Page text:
Jupiter’s oppositions occur a month later each year, because each time our planet catches up to it in space, it has moved on a bit in its 12-year orbit. Since its path is elliptical, we sometimes meet it at a narrower and sometimes at a wider point. This year is as narrow as it can possibly get. It’s now at its very closest to us since this century began. It won’t come this close again until the year 2026.
When it’s this close, it of course looks very big, attaining some 50 arc-seconds of size in our sky. That’s easily large enough to show a disk through plain binoculars. Viewed with even the smallest telescopes, Jupiter offers a worthwhile target. Its four planet-class satellites become instantly obvious – though one of them, usually Io, often darts invisibly in front of or behind the planet. The moons always appear in a straight line, since they encircle Jupiter’s Equator, which in turn moves through space horizontally: Jupiter travels with just a negligible three-degree tilt to its axis.
Making things even better for observers, Jupiter has been steadily climbing northward during its dozen-year creep along the Zodiac, so that this year, in Aries, it gets high up around midnight. That’s important in keeping its image above the thickest, blurriest parts of our atmosphere, and grants telescopic observers a steadier image.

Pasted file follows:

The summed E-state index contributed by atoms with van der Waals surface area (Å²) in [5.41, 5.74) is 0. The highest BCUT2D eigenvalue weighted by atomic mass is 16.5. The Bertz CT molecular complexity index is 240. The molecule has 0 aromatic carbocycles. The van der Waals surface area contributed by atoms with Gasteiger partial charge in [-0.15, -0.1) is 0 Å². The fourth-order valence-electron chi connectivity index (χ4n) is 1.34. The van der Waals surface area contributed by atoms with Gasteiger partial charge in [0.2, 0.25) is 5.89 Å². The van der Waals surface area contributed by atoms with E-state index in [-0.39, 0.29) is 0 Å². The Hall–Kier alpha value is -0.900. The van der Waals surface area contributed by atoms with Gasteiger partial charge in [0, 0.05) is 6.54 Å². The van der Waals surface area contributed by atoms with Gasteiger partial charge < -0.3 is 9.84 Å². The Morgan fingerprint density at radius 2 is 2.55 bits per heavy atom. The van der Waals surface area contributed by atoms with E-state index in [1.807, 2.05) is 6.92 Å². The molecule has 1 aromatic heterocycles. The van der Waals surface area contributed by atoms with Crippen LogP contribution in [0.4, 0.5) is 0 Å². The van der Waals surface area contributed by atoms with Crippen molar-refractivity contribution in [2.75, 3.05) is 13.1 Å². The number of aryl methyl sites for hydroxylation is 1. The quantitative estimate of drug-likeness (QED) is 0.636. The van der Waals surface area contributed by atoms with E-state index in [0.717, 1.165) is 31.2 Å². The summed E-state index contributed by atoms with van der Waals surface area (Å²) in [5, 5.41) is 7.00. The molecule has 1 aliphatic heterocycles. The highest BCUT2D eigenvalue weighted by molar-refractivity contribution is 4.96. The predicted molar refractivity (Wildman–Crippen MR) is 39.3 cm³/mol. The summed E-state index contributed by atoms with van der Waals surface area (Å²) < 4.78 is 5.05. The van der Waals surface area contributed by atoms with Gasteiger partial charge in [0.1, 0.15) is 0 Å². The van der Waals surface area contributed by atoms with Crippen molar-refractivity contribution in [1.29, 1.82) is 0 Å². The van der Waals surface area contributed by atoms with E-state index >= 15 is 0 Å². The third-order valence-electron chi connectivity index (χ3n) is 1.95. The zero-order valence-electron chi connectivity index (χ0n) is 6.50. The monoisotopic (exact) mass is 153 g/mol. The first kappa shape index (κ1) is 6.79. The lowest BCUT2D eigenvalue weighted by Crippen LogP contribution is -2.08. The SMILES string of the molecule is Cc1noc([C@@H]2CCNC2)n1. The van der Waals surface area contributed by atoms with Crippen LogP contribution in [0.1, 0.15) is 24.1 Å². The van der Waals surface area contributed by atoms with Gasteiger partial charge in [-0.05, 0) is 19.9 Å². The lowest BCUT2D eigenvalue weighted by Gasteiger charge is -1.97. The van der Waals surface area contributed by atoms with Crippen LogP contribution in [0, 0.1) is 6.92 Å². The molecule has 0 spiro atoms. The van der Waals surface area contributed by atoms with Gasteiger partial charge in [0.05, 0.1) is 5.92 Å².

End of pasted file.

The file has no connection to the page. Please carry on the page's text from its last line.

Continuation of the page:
Alas, from this part of the country the air is almost in a state of blurriness, characterized to the naked eye by twinkling stars. So if you do have a telescope, first check out whether the stars are dancing or calm before dragging it out to aim it toward the giant planet. Only on rare, steady nights and with good equipment will you glimpse the white ovals, red spot (which has actually been orange the past two years) and wonderful curlicues and festoons for which the giant planet is famous.
Here’s something cool: Go to slooh.com and enjoy the free live Jupiter Internet show that I’ll offer on Saturday night (the 29th) from 7 to 9 p.m. We’ll use Slooh’s large telescopes in the Canary Islands to show you Jupiter in all its glory, accompanied by real-time narration. Mark it on your calendar.
But if all you care to use is the naked eye, fine. Look around tonight – or anytime the next couple of months – for the sky’s brightest star, and just salute this closest approach of the largest planet.